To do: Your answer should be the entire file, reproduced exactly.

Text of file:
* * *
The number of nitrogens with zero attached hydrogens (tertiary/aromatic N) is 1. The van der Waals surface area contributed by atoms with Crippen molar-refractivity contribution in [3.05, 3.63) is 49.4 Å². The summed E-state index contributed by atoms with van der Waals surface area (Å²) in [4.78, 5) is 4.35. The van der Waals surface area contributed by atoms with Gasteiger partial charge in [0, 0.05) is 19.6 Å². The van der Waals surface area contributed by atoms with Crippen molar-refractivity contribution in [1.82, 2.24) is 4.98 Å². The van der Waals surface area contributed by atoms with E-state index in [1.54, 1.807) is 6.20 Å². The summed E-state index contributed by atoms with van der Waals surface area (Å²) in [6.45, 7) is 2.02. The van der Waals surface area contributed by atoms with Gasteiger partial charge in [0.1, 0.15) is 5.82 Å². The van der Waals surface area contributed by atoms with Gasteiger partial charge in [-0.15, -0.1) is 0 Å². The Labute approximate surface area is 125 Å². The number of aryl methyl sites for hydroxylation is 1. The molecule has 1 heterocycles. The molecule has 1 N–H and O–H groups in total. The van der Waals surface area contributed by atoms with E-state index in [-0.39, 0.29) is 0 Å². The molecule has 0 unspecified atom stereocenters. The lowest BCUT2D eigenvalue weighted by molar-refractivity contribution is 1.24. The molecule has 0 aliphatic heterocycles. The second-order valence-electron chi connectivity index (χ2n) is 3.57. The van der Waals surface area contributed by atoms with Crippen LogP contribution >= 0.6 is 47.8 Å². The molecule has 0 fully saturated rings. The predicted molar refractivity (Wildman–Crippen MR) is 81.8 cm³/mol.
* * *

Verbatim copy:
The number of nitrogens with zero attached hydrogens (tertiary/aromatic N) is 1. The van der Waals surface area contributed by atoms with Crippen molar-refractivity contribution in [3.05, 3.63) is 49.4 Å². The summed E-state index contributed by atoms with van der Waals surface area (Å²) in [4.78, 5) is 4.35. The van der Waals surface area contributed by atoms with Gasteiger partial charge in [0, 0.05) is 19.6 Å². The van der Waals surface area contributed by atoms with Crippen molar-refractivity contribution in [1.82, 2.24) is 4.98 Å². The van der Waals surface area contributed by atoms with E-state index in [1.54, 1.807) is 6.20 Å². The summed E-state index contributed by atoms with van der Waals surface area (Å²) in [6.45, 7) is 2.02. The van der Waals surface area contributed by atoms with Gasteiger partial charge in [0.1, 0.15) is 5.82 Å². The van der Waals surface area contributed by atoms with Gasteiger partial charge in [-0.15, -0.1) is 0 Å². The Labute approximate surface area is 125 Å². The number of aryl methyl sites for hydroxylation is 1. The molecule has 1 heterocycles. The molecule has 1 N–H and O–H groups in total. The van der Waals surface area contributed by atoms with E-state index in [-0.39, 0.29) is 0 Å². The molecule has 0 unspecified atom stereocenters. The lowest BCUT2D eigenvalue weighted by molar-refractivity contribution is 1.24. The molecule has 0 aliphatic heterocycles. The second-order valence-electron chi connectivity index (χ2n) is 3.57. The van der Waals surface area contributed by atoms with Crippen LogP contribution >= 0.6 is 47.8 Å². The molecule has 0 fully saturated rings. The predicted molar refractivity (Wildman–Crippen MR) is 81.8 cm³/mol.